In the 14–16th centuries, a controversial question had been dividing nations: should the common man be able to read God’s Word? It was so incendiary that some people were killed for their translation efforts.Are we spoiled today? I went to the local Christian bookstore the other day to look for a new Bible for my wife. She wanted a replacement for her favorite, of which its cover has come off, pages have fallen out, and is a general pain to carry around. She wanted something the same size and didn't want one with helps or devotions. Sounds easy, right? But I walk in and see an entire wall filled with Bibles of every kind and color. Different translations, different devotionals, different helps; each marketed to a different segment. There are Bibles for firefighters, Bibles for pre-teen girls, Bibles for retirees, and I could go on and on. Of course I'm a sucker- I own at least a half-dozen Bibles with different emphasis to aid in my Bible study, but what about a good, plain old Bible? I couldn't find one. Well I could, but it was only the extra thick, black bound, meant to put on a bookshelf and never opened version. There were ones like she was looking for, but then they had to gussy up the covers: flowers, camouflage, purple...
The KJV was not the first translation of God’s Word into English, but it has been one of the most influential in making Scripture widely available to everyday people in their own language.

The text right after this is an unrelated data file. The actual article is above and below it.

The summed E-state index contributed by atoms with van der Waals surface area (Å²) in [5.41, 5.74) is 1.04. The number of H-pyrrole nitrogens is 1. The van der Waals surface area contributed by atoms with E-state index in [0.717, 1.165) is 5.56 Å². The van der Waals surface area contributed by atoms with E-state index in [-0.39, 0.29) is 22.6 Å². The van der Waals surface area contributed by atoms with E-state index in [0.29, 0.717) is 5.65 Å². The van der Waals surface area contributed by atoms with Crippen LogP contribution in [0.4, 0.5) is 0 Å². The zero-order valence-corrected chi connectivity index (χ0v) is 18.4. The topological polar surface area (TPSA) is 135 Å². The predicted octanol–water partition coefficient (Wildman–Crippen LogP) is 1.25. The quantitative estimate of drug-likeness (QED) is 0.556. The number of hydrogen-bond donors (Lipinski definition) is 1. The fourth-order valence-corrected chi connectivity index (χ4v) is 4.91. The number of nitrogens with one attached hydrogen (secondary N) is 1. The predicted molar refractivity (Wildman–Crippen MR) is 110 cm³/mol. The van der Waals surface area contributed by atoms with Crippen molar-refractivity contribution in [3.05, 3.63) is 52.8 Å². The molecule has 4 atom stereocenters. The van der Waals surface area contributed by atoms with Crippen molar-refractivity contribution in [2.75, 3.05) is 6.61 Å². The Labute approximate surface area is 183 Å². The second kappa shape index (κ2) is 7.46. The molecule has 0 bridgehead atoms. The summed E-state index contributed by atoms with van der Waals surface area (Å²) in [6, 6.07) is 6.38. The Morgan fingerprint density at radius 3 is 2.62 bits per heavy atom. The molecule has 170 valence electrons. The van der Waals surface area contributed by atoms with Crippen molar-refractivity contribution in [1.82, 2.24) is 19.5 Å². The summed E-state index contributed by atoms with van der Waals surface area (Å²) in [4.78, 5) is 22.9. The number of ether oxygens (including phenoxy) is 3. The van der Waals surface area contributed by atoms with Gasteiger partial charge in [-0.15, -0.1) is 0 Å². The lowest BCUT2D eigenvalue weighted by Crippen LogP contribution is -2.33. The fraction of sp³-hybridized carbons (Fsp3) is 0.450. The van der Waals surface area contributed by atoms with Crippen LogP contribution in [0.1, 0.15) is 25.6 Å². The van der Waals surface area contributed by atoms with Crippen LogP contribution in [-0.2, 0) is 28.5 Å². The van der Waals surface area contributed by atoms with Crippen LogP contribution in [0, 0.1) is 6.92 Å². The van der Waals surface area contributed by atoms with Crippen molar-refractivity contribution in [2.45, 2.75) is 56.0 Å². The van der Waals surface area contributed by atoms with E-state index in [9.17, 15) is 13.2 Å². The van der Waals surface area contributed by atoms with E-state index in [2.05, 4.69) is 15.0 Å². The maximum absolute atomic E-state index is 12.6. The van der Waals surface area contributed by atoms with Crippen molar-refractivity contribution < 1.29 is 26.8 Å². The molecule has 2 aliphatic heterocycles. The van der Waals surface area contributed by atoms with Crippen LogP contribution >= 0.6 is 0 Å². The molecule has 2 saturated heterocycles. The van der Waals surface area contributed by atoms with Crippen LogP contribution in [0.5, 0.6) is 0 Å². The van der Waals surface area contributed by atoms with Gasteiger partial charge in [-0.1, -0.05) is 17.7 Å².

The KJV is revolutionary in its reach. It has endured as one of the most widely read books in human history.
Written during the era of Shakespeare, the KJV is praised for its beauty and poetry. Many phrases we use today originated in the KJV, like the salt of the earth, a drop in the bucket, eye to eye, and labour of love.
And don't even get me started on translations!
I guess I find it funny that a few hundred years ago you could have been killed for having a contemporary translation of the Bible. In some parts of the world today you could still be killed for having a Bible, no matter the translation, publisher, or color of leather binding. Some friends of my sister can't even name the country they're in translating for Wycliffe. Yet in America today we have more Bibles than we know what to do with. In fact, we have so many we find ourselves debating semantics and political correctness rather than focusing on its message.
Fact is, few of us are risking our lives by owning a Bible. It is hardly the radical document that it is meant to be. Many own one but never open it. Many (like me) own more than one just because we can. We've come a long way.
I love the movie The Book of Eli simply because of its theme: what lengths would you go to to preserve the last known Bible? And I'll be honest, I was tearing up at the end. The inspired Word of God is that beautiful, that powerful.
Do you take owning a Bible for granted?
For the Word of God is living and active... (Hebrews 4:12)